Welcome back to Bullseye. I’m Jesse Thorn. If you’re just joining us, I’m talking with Melissa McCarthy and Ben Falcone. They’ve been married since 2005. They’ve been collaborators in comedy for even longer. When I talked with them in 2014, they had just made their first movie: Tammy, which starred McCarthy and was directed by Falcone. Since then, they’ve gone on to make Life of the Party, Superintelligence, and the brand-new superhero comedy Thunder Force, which also stars Octavia Spencer. Let’s get back into our conversation. There’s a character in the movie played by Kathy Bates. And this is a movie with a totally amazing performance from Susan Sarandon, who plays—who plays the title character’s grandmother and is totally great. [They agree.] But Kathy Bates like steals the movie. And she plays a friend of the grandmother who’s partners with another character played by Sandra Oh and they kind of show up at their big, fancy mansion and they say, “Well, have you ever been to a lesbian Fourth of July party?” And, um—and they say no. And then this lesbian Fourth of July party is kind of the big—is the big centerpiece of the movie. [They confirm.] And—first of all, can you tell me if it was—to what extent it was an advised choice that it was—that it was a lesbian couple that you chose to be the people in this movie that are the kind of the people who have their feelings together? And also, how you ended up with these two people—Sandra Oh and Kathy Bates and what they brought to those characters?

melissa

You know, we—six years ago, when we started writing this, Lenore—in our hope of hopes—was always Kathy Bates. We wrote it for her. I don’t think either one of us actually thought she would ever see it or look at it or certainly do it. [Ben confirms.] But when we referred to it, sometimes we would say Lenore and sometimes we would say Kathy.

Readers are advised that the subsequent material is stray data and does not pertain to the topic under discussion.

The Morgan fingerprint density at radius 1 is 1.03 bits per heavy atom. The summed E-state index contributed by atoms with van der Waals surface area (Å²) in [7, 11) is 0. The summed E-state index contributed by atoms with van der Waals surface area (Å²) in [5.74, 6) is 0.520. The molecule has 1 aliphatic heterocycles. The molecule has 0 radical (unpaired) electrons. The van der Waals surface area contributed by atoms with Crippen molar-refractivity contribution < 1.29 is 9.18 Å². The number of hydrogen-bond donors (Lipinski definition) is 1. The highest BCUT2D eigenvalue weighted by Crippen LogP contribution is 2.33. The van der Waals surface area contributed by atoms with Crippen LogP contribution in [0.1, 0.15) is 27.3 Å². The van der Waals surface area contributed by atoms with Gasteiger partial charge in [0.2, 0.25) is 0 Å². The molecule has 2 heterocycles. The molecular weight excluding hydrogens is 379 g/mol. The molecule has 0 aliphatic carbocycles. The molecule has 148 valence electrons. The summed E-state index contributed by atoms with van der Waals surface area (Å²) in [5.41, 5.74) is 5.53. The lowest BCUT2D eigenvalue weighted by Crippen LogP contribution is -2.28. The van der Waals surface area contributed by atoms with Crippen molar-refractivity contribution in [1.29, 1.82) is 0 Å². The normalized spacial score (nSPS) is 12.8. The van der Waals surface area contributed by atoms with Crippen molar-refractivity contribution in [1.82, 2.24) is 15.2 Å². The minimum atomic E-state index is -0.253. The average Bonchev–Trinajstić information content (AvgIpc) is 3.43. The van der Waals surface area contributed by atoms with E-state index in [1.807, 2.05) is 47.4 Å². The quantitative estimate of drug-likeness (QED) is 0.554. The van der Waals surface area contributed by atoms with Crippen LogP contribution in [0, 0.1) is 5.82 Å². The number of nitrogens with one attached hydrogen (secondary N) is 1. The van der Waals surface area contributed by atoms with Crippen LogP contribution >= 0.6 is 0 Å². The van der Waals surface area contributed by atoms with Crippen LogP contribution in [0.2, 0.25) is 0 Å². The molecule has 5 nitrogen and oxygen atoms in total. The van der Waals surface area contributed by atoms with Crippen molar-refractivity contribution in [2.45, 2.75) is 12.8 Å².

ben

Sometimes we called her Kathy, yeah.

melissa

And she was Kathy for a long time, ‘til we named her Lenore. And it was 100% in our brains that if we had some kind of sorcerer’s wand, Kathy Bates would do it.

ben

And as for the fact—you know, to make them a lesbian couple, I don’t know that, you know, we ever thought too much about it. We just wanted to create a couple that was, you know, sort of who—when Tammy’s, you know, going—learning, you know, and growing up, we wanted to sort of put people in there that are the people that Tammy could strive to be more like. And when we thought about a combination of, you know, Kathy Bates and Sandra Oh—I mean, that just seemed—they seemed like such graceful, great people and when they were portraying their relationship, the love was so evident and so great that I feel like, you know, it’s just one more element of Tammy growing up and saying, “Oh my gosh, like—I could—look at these two. They’re so happy. I could have that in my life if I would let that happen.” You know? So.

melissa

Yeah. Yeah, well, I don’t think we ever—I know we didn’t. I know we never really had the discussion why we were making, you know—making them lesbians. It just kind of—it just kind of organically came about.

jesse